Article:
ALL textbooks and materials are available for purchase from USQ BOOKSHOP (unless otherwise stated). Orders may be placed via secure internet, free fax 1800642453, phone 07 46312742 (within Australia), or mail. Overseas students should fax +61 7 46311743, or phone +61 7 46312742. For costs, further details, and internet ordering, use the ‘Textbook Search’ facility at click ‘Semester’, then enter your ‘Course Code’ (no spaces).

Horngren, Best, Fraser & Willett 2010, Accounting, 6th edn, Pearson Australia, Frenchs Forest, New South Wales.


Reference materials are materials that, if accessed by students, may improve their knowledge and understanding of the material in the course and enrich their learning experience.

Bazley, M & Hancock, P 2009, Contemporary accounting, 7th edn, Cengage Learning, South Melbourne, Victoria.

Birt, J, Chalmers, K, Brooks, A, Byrne, S & Oliver, J 2011, Accounting: business reporting for decision making, 3rd edn, John Wiley & Sons, Milton, Queensland.

Carnegie, G, Jones, S, Norris, G, Wiggs, R & Williams, B 1999, Accounting: financial and organisational decision making, McGraw Hill, Sydney, New South Wales.

Cooper, B, Leung, P, Mathews, C & Carlson, P 1997, Accounting and finance for managers, Jacaranda Wiley, Milton, Queensland.

Cotesta, P, Crosling, G, Murphy, H & Sands, J 2005, Writing and presenting in accounting, 2nd edn, LexisNexis Butterworths, Sydney, New South Wales.

Hoggett, JR, Edwards, L & Medlin, JF 2011, Accounting, 8th edn, John Wiley & Sons, Milton, Queensland.

Kinserdal, A 1998, Financial accounting: an international perspective, 2nd edn, Pitman, London.

Marshall, DH, McManus, WW & Viele, DF 2010, Accounting: what the numbers mean, 9th edn, McGraw Hill/Irwin, Boston, Massachusetts.

Porter, GA & Norton, CL 2011, Financial accounting: the impact on decision makers, 7th edn, South Western Cengage Learning, Mason, Ohio.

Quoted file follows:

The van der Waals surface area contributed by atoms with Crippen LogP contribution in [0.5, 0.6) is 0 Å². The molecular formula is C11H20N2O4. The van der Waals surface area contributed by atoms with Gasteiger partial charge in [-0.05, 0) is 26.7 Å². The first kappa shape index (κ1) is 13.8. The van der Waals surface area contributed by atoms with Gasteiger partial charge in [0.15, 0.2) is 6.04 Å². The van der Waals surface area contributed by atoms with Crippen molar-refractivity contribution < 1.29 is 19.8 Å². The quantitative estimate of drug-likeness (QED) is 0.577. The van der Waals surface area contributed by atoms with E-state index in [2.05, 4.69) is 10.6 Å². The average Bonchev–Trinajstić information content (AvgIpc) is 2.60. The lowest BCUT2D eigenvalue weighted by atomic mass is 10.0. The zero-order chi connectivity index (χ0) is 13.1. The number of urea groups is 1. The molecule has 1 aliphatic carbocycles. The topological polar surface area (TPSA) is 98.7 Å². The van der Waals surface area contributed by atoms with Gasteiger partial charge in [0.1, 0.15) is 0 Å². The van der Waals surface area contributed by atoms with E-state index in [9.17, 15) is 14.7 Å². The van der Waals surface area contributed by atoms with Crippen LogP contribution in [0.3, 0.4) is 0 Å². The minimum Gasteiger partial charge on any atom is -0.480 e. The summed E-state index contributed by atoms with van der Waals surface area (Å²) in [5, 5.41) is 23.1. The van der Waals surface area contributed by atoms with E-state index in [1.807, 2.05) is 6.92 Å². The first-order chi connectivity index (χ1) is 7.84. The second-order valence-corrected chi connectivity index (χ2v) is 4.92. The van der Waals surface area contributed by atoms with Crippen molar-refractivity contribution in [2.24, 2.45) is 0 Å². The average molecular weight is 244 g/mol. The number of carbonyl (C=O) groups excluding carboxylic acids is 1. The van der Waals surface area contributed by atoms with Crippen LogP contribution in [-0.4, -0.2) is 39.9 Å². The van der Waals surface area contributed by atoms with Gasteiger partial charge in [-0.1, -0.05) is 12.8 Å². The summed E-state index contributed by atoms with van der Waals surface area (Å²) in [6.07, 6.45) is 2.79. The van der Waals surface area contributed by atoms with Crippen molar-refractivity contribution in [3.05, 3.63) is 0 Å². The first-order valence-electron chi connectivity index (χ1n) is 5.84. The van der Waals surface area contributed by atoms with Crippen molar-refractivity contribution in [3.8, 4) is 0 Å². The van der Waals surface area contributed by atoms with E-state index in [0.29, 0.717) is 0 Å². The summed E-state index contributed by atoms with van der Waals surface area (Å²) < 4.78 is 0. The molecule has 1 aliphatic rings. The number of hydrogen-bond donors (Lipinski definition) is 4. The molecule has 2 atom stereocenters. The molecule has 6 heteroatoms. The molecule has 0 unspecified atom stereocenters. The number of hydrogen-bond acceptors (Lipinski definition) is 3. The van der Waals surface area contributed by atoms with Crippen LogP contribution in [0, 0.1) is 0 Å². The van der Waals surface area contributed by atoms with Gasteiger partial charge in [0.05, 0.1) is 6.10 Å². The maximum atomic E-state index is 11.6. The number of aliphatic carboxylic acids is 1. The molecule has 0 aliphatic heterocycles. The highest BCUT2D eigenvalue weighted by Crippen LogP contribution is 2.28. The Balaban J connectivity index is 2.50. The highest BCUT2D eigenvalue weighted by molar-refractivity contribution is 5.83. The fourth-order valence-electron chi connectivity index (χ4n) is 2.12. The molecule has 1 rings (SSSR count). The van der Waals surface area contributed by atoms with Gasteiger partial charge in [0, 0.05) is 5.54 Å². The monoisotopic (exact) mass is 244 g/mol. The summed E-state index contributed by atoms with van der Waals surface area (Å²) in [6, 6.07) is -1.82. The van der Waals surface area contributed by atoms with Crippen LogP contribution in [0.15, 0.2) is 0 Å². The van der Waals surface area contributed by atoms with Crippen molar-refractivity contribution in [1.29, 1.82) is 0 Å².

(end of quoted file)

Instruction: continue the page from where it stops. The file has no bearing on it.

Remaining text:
Summers, J & Smith, B 2010, Communication skills handbook, 3rd edn, John Wiley & Sons, Milton, Queensland.

Weerasooria, WS & Ipp, DA 2002, Butterworths business and law dictionary, 2nd edn, LexisNexis Butterworths, Sydney, New South Wales.

Wells, PK, Dixon, BR & Ridgeway, E 2000, Accounting principles, 3rd edn, Longman, Auckland, New Zealand.


Assessments 20.00
Directed Study 48.00
Private Study 97.00


Description Marks out of Wtg(%) Due date Objectives assessed Graduate skill Level assessed Notes
ONLINE TEST 1 10 0 09 Dec 2011 3  U2 1 (see note 1)
CAREER DEVELOPMENT ACTIVITY 10 5 06 Jan 2012 1  U3, U4 1, 1 (see note 2)
ONLINE TEST 2 10 5 20 Jan 2012 2, 3, 4, 5  U2 1
ASSIGNMENT 100 25 25 Jan 2012 1, 3, 4, 5, 6  U2, U3, U4, U6 1, 1, 1, 1 (see note 3)
ONLINE TEST 3 10 5 10 Feb 2012 3, 4, 5, 6, 7  U2 1
2-HOUR EXAMINATION 100 60 END S3 2, 3, 4, 5, 6, 7  U2, U3, U4, U10 1, 1, 1, 1 (see note 4)

Students should attempt all three online tests. The first test is formative and tests two and three are worth 5% (10% in total), and students are strongly encouraged to complete tests as they fall due in order to keep up with course content. Failure to complete all three tests may place students at a disadvantage.
The career development activity requires on-campus students to attend an event with a guest speaker(s) and to write a report related to the event. Students will be advised of the date of the event in weeks 1 – 2 and the event will take place in weeks 4 – 5. External students will be provided with a recording of the event in order to write their report.
The assignment is to be completed in groups of five people. You will be assigned to a group by the lecturer. If you wish to complete the assignment individually you must contact the course leader to make your case.
The examination is scheduled to be held in the end-of-semester examination period. Students will be advised of the official examination date after the timetable has been finalised.


Elements of the following USQ Graduate Skills are associated with the successful completion of this course.

Sustainable Practice (Skill U10) Introductory (Level 1 )
Problem Solving (Skill U2) Introductory (Level 1 )
Academic, professional and digital literacy (Skill U3) Introductory (Level 1 )
Written & Oral Communication (Skill U4) Introductory (Level 1 )
Teamwork (Skill U6) Introductory (Level 1 )


Attendance requirements: